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Biometric sensor

Alberto Izquierdo, Juan José Villacorta, Lara Del Val Puente, Luis Suárez
This paper proposes a scalable and multi-platform framework for signal acquisition and processing, which allows for the generation of acoustic images using planar arrays of MEMS (Micro-Electro-Mechanical Systems) microphones with low development and deployment costs. Acoustic characterization of MEMS sensors was performed, and the beam pattern of a module, based on an 8 × 8 planar array and of several clusters of modules, was obtained. A flexible framework, formed by an FPGA, an embedded processor, a computer desktop, and a graphic processing unit, was defined...
October 11, 2016: Sensors
Naveen N Jason, Stephen J Wang, Sushrut Bhanushali, Wenlong Cheng
This work demonstrates a facile "paint-on" approach to fabricate highly stretchable and highly sensitive strain sensors by combining one-dimensional copper nanowire networks with two-dimensional graphite microflakes. This paint-on approach allows for the fabrication of electronic skin (e-skin) patches which can directly replicate with high fidelity the human skin surface they are on, regardless of the topological complexity. This leads to high accuracy for detecting biometric signals for applications in personalised wearable sensors...
September 22, 2016: Nanoscale
Siegfried Jahnke, Johanna Roussel, Thomas Hombach, Johannes Kochs, Andreas Fischbach, Gregor Huber, Hanno Scharr
The enormous diversity of seed traits is an intriguing feature and critical for the overwhelming success of higher plants. In particular seed mass is generally regarded to be key for seedling development but is mostly approximated by using scanning methods delivering only 2D data, often termed "seed size". However, 3D traits such as volume or mass of single seeds are very rarely determined in routine measurements. Here we introduce a device named phenoSeeder which enables handling and phenotyping of individual seeds of very different sizes...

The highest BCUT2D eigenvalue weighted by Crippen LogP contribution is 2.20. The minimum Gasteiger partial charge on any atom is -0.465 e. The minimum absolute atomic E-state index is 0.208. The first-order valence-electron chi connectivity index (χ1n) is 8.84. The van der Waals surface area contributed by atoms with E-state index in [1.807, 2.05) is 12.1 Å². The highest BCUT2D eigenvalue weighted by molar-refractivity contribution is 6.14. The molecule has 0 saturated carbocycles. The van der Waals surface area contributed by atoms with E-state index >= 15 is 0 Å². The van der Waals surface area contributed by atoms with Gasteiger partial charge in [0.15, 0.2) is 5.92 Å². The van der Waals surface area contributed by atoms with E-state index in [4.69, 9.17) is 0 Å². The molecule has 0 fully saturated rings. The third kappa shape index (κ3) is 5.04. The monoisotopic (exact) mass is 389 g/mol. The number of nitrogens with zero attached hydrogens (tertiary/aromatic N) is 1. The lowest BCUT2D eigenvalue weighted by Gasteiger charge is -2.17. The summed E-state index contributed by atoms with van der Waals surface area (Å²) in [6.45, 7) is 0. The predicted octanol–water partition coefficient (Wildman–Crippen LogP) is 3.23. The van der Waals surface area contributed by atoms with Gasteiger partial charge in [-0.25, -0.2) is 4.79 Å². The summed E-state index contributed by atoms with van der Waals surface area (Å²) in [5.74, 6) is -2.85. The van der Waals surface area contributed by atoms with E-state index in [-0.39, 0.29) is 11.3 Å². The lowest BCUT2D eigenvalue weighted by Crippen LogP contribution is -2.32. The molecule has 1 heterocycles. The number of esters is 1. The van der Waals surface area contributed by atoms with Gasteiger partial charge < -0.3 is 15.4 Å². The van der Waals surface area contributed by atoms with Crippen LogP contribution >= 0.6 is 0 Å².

September 23, 2016: Plant Physiology
Kieran C O'Doherty, Emily Christofides, Jeffery Yen, Heidi Beate Bentzen, Wylie Burke, Nina Hallowell, Barbara A Koenig, Donald J Willison
BACKGROUND: Health research increasingly relies on organized collections of health data and biological samples. There are many types of sample and data collections that are used for health research, though these are collected for many purposes, not all of which are health-related. These collections exist under different jurisdictional and regulatory arrangements and include: 1) Population biobanks, cohort studies, and genome databases 2) Clinical and public health data 3) Direct-to-consumer genetic testing 4) Social media 5) Fitness trackers, health apps, and biometric data sensors Ethical, legal, and social challenges of such collections are well recognized, but there has been limited attention to the broader societal implications of the existence of these collections...
2016: BMC Medical Ethics
Juan-Miguel López-Gil, Jordi Virgili-Gomá, Rosa Gil, Roberto García
Technical advances, particularly the integration of wearable and embedded sensors, facilitate tracking of physiological responses in a less intrusive way. Currently, there are many devices that allow gathering biometric measurements from human beings, such as EEG Headsets or Health Bracelets. The massive data sets generated by tracking of EEG and physiology may be used, among other things, to infer knowledge about human moods and emotions. Apart from direct biometric signal measurement, eye tracking systems are nowadays capable of determining the point of gaze of the users when interacting in ICT environments, which provides an added value research on many different areas, such as psychology or marketing...